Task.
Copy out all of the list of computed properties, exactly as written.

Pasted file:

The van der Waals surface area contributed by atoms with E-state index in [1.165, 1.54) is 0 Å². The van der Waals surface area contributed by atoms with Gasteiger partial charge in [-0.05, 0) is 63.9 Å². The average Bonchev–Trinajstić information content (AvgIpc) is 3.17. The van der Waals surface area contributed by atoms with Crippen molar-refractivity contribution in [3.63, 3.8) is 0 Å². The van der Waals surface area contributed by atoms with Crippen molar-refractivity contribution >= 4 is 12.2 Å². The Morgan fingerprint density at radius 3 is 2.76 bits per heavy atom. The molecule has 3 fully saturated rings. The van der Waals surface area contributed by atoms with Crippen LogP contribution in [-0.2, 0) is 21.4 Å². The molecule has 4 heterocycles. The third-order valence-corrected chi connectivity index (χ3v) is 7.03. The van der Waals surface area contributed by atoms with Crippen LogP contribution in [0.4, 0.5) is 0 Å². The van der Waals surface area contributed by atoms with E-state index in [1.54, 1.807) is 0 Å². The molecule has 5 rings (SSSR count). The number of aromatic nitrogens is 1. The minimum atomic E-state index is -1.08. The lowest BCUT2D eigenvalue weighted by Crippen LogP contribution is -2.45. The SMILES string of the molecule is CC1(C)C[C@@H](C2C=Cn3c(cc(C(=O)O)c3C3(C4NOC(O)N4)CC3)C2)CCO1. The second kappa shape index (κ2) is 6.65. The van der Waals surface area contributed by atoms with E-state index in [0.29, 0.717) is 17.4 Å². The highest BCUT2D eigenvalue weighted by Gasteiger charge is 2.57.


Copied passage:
The van der Waals surface area contributed by atoms with E-state index in [1.165, 1.54) is 0 Å². The van der Waals surface area contributed by atoms with Gasteiger partial charge in [-0.05, 0) is 63.9 Å². The average Bonchev–Trinajstić information content (AvgIpc) is 3.17. The van der Waals surface area contributed by atoms with Crippen molar-refractivity contribution in [3.63, 3.8) is 0 Å². The van der Waals surface area contributed by atoms with Crippen molar-refractivity contribution >= 4 is 12.2 Å². The Morgan fingerprint density at radius 3 is 2.76 bits per heavy atom. The molecule has 3 fully saturated rings. The van der Waals surface area contributed by atoms with Crippen LogP contribution in [-0.2, 0) is 21.4 Å². The molecule has 4 heterocycles. The third-order valence-corrected chi connectivity index (χ3v) is 7.03. The van der Waals surface area contributed by atoms with Crippen LogP contribution in [0.4, 0.5) is 0 Å². The van der Waals surface area contributed by atoms with E-state index in [1.54, 1.807) is 0 Å². The molecule has 5 rings (SSSR count). The number of aromatic nitrogens is 1. The minimum atomic E-state index is -1.08. The lowest BCUT2D eigenvalue weighted by Crippen LogP contribution is -2.45. The SMILES string of the molecule is CC1(C)C[C@@H](C2C=Cn3c(cc(C(=O)O)c3C3(C4NOC(O)N4)CC3)C2)CCO1. The second kappa shape index (κ2) is 6.65. The van der Waals surface area contributed by atoms with E-state index in [0.29, 0.717) is 17.4 Å². The highest BCUT2D eigenvalue weighted by Gasteiger charge is 2.57.